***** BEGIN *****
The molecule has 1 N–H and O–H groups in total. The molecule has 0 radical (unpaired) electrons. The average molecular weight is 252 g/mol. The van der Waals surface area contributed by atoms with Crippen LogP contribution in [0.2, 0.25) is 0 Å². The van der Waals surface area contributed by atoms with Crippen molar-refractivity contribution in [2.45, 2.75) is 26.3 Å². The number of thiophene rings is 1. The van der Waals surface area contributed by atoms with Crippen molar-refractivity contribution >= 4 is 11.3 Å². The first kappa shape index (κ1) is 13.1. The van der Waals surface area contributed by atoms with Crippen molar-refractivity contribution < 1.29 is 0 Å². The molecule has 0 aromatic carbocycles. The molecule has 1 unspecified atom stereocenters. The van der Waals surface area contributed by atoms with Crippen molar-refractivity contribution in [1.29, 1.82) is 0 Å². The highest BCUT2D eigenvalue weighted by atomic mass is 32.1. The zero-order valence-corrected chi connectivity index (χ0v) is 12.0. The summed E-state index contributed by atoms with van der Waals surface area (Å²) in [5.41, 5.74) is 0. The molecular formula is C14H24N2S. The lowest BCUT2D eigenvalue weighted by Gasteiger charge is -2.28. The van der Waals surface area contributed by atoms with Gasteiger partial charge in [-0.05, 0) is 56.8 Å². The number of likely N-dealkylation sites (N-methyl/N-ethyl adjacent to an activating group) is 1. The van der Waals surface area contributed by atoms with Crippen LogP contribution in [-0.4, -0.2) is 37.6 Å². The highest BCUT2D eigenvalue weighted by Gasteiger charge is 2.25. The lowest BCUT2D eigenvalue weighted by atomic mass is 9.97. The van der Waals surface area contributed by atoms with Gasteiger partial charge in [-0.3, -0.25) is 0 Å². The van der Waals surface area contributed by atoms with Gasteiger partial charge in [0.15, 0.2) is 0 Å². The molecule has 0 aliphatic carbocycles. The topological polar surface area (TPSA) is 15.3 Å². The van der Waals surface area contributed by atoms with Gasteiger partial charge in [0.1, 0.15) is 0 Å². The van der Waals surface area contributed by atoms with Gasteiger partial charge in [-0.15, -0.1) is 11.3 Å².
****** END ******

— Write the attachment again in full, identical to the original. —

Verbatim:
The molecule has 1 N–H and O–H groups in total. The molecule has 0 radical (unpaired) electrons. The average molecular weight is 252 g/mol. The van der Waals surface area contributed by atoms with Crippen LogP contribution in [0.2, 0.25) is 0 Å². The van der Waals surface area contributed by atoms with Crippen molar-refractivity contribution in [2.45, 2.75) is 26.3 Å². The number of thiophene rings is 1. The van der Waals surface area contributed by atoms with Crippen molar-refractivity contribution >= 4 is 11.3 Å². The first kappa shape index (κ1) is 13.1. The van der Waals surface area contributed by atoms with Crippen molar-refractivity contribution < 1.29 is 0 Å². The molecule has 0 aromatic carbocycles. The molecule has 1 unspecified atom stereocenters. The van der Waals surface area contributed by atoms with Crippen molar-refractivity contribution in [1.29, 1.82) is 0 Å². The highest BCUT2D eigenvalue weighted by atomic mass is 32.1. The zero-order valence-corrected chi connectivity index (χ0v) is 12.0. The summed E-state index contributed by atoms with van der Waals surface area (Å²) in [5.41, 5.74) is 0. The molecular formula is C14H24N2S. The lowest BCUT2D eigenvalue weighted by Gasteiger charge is -2.28. The van der Waals surface area contributed by atoms with Gasteiger partial charge in [-0.05, 0) is 56.8 Å². The number of likely N-dealkylation sites (N-methyl/N-ethyl adjacent to an activating group) is 1. The van der Waals surface area contributed by atoms with Crippen LogP contribution in [-0.4, -0.2) is 37.6 Å². The highest BCUT2D eigenvalue weighted by Gasteiger charge is 2.25. The lowest BCUT2D eigenvalue weighted by atomic mass is 9.97. The van der Waals surface area contributed by atoms with Gasteiger partial charge in [-0.3, -0.25) is 0 Å². The van der Waals surface area contributed by atoms with Gasteiger partial charge in [0.15, 0.2) is 0 Å². The molecule has 0 aliphatic carbocycles. The topological polar surface area (TPSA) is 15.3 Å². The van der Waals surface area contributed by atoms with Gasteiger partial charge in [0.1, 0.15) is 0 Å². The van der Waals surface area contributed by atoms with Gasteiger partial charge in [-0.15, -0.1) is 11.3 Å².